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Saga of the Swamp Thing Book Five par [MOORE,ALAN, VEITCH,RICK, TOTLEBEN,JOHN]
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Saga of the Swamp Thing Book Five Format Kindle

4.5 étoiles sur 5 2 commentaires client

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Descriptions du produit

Présentation de l'éditeur

Continuing the collection of master comics writer Alan Moore’s award-winning run on THE SAGA OF THE SWAMP THING, this fifth volume begins as Swamp Thing returns from his sojourn to hell, only to learn that his girlfriend Abby is being persecuted for their “unnatural relations.” When she skips town for Gotham City, he follows and runs afoul of Batman, Lex Luthor and the Gotham City Police Department.

Collects SWAMP THING #51-56.

Biographie de l'auteur

Alan Moore is perhaps the most acclaimed writer in the graphic story medium, having garnered countless awards for works such as WATCHMEN, V FOR VENDETTA, From Hell, Miracleman and SWAMP THING. He is also the mastermind behind the America’s Best Comics line, through which he has created (along with many talented illustrators) THE LEAGUE OF EXTRAORDINARY GENTLEMEN, PROMETHEA, TOM STRONG, TOMORROW STORIES and TOP 10. As one of the medium’s most important innovators since the early 1980s, Moore has influenced an entire generation of comics creators, and his work continues to inspire an ever-growing audience. Moore resides in central England.
 

Détails sur le produit

  • Format : Format Kindle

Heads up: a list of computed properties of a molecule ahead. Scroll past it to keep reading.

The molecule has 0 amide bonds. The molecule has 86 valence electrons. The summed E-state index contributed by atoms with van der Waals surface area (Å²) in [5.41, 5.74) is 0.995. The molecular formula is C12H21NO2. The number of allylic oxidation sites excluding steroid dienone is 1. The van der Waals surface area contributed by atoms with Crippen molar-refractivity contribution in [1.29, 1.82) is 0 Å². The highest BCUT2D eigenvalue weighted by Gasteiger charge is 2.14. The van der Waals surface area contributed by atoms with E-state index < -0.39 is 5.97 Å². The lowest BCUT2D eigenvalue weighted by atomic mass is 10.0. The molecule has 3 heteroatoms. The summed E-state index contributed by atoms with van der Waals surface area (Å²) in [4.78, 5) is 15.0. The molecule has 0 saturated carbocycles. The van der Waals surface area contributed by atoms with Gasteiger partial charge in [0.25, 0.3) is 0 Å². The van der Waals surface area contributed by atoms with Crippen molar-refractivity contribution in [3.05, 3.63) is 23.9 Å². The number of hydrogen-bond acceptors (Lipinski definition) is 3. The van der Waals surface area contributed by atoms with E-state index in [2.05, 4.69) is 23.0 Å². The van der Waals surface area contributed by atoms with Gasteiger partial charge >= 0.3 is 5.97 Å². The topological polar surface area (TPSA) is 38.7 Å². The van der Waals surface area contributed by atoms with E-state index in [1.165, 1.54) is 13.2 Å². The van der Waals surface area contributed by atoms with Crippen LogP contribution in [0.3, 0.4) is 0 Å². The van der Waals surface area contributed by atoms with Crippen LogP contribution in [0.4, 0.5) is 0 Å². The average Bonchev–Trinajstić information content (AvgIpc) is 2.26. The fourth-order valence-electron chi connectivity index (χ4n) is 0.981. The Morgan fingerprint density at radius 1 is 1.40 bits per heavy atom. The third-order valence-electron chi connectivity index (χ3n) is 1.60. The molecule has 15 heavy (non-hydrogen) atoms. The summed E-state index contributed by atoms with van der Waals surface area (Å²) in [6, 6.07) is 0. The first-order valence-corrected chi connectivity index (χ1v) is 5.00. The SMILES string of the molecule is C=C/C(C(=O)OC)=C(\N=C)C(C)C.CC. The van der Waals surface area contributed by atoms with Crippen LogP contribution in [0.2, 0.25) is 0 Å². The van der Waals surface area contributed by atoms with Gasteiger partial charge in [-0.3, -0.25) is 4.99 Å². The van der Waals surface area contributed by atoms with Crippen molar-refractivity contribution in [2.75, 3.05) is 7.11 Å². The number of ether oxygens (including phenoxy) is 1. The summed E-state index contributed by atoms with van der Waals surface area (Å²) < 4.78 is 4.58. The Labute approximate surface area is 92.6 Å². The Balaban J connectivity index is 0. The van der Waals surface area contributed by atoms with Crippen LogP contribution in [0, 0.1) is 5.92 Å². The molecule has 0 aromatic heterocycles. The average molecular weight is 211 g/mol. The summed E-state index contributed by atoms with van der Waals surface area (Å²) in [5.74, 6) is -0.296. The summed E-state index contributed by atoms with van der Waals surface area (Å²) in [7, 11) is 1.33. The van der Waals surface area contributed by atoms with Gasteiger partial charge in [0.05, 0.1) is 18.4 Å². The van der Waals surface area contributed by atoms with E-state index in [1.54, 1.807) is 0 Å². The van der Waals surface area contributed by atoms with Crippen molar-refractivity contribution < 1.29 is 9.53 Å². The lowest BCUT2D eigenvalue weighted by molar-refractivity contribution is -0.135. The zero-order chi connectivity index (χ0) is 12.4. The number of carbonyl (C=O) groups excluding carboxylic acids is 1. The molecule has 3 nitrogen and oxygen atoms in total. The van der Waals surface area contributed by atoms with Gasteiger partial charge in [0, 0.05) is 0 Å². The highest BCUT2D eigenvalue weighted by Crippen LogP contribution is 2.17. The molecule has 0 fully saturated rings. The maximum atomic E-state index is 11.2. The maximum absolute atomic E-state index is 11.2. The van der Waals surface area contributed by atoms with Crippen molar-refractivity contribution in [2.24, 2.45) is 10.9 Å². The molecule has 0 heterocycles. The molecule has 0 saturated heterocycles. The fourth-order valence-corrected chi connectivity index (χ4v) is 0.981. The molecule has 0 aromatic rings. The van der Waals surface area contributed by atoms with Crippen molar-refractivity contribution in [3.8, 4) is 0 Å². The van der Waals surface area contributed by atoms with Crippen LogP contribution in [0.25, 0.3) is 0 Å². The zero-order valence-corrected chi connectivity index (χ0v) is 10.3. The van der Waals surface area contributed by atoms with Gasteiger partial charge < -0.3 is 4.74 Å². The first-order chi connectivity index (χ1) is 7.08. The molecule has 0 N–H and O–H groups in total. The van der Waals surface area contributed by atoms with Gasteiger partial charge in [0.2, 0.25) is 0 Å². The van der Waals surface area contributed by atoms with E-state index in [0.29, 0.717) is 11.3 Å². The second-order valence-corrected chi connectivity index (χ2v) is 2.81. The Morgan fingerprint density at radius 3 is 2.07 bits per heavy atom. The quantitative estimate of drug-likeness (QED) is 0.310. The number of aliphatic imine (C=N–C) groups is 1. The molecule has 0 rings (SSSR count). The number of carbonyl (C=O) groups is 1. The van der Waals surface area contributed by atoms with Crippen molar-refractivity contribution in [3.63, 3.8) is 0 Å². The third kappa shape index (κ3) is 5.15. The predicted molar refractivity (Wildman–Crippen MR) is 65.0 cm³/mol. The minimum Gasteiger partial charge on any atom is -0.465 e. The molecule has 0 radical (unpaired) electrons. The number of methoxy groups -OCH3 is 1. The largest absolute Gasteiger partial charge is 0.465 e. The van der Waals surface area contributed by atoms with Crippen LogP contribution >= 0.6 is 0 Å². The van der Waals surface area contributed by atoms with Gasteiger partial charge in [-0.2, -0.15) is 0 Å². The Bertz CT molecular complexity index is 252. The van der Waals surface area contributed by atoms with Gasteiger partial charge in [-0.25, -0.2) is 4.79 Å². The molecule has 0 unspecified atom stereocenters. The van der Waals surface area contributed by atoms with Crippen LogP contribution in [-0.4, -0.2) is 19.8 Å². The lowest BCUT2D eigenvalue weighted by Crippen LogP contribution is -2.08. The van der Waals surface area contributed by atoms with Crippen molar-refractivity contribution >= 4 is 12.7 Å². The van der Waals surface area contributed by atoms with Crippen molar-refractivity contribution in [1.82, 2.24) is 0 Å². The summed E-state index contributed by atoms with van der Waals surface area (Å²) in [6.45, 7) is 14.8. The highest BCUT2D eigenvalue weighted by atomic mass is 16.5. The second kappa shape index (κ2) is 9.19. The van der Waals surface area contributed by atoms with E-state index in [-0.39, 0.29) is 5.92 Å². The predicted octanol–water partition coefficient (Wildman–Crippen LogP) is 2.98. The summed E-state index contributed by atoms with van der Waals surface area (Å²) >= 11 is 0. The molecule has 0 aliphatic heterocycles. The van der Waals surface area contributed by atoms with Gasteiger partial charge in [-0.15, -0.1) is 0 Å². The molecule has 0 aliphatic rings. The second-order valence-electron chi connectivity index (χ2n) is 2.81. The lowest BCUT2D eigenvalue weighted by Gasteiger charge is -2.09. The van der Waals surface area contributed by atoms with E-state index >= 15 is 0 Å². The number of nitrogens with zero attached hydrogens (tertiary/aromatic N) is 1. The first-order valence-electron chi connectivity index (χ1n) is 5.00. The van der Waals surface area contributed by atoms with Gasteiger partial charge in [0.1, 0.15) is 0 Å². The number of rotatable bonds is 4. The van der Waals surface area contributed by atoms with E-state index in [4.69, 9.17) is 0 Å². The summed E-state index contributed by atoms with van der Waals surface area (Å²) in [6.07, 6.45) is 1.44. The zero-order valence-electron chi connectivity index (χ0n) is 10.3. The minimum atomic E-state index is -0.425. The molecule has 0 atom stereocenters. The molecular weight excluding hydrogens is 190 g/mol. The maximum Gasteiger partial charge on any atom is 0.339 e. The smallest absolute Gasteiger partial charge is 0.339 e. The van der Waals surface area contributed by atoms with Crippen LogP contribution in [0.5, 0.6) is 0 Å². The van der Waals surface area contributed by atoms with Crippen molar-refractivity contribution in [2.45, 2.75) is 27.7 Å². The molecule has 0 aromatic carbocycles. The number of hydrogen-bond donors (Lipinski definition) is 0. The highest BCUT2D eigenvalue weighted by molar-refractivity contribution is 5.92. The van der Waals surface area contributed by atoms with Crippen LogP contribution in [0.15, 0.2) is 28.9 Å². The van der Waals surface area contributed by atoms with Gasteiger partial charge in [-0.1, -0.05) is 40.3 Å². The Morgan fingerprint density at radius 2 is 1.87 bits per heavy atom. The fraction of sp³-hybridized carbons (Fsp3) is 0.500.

• Taille du fichier : 113004 KB
  • Nombre de pages de l'édition imprimée : 168 pages
  • Editeur : Vertigo (31 décembre 2013)
  • Vendu par : Amazon Media EU S.à r.l.
  • Langue : Anglais
  • ASIN: B00HDP7P9E
  • Synthèse vocale : Non activée
  • X-Ray :
  • Word Wise: Non activé
  • Composition améliorée: Non activé
  • Moyenne des commentaires client : 4.5 étoiles sur 5 2 commentaires client
  • Classement des meilleures ventes d'Amazon: n°746.598 dans la Boutique Kindle (Voir le Top 100 dans la Boutique Kindle)
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Par Présence TOP 100 COMMENTATEURS le 1 septembre 2011
Format: Relié
Ce tome fait suite à Saga of the Swamp Thing 4, et il contient les épisodes 51 à 56 de la série. Tous les scénarios sont d'Alan Moore.

Épisode 51 (illustrations de Rick Veitch & Alfredo Alcala) - Abigail Arcane est en prison où elle attend de passer devant le juge pour savoir de quoi elle est accusée. Libérée sous caution, elle décide de s'enfuir d'Houma pour aller se perdre dans l'anonymat de Gotham. Swamp Thing fait ses adieux à Boston Brand et au Phantom Stranger et revient sur terre pour subir une blague de Jon Constantine ("How do you baffle a vegetable ?").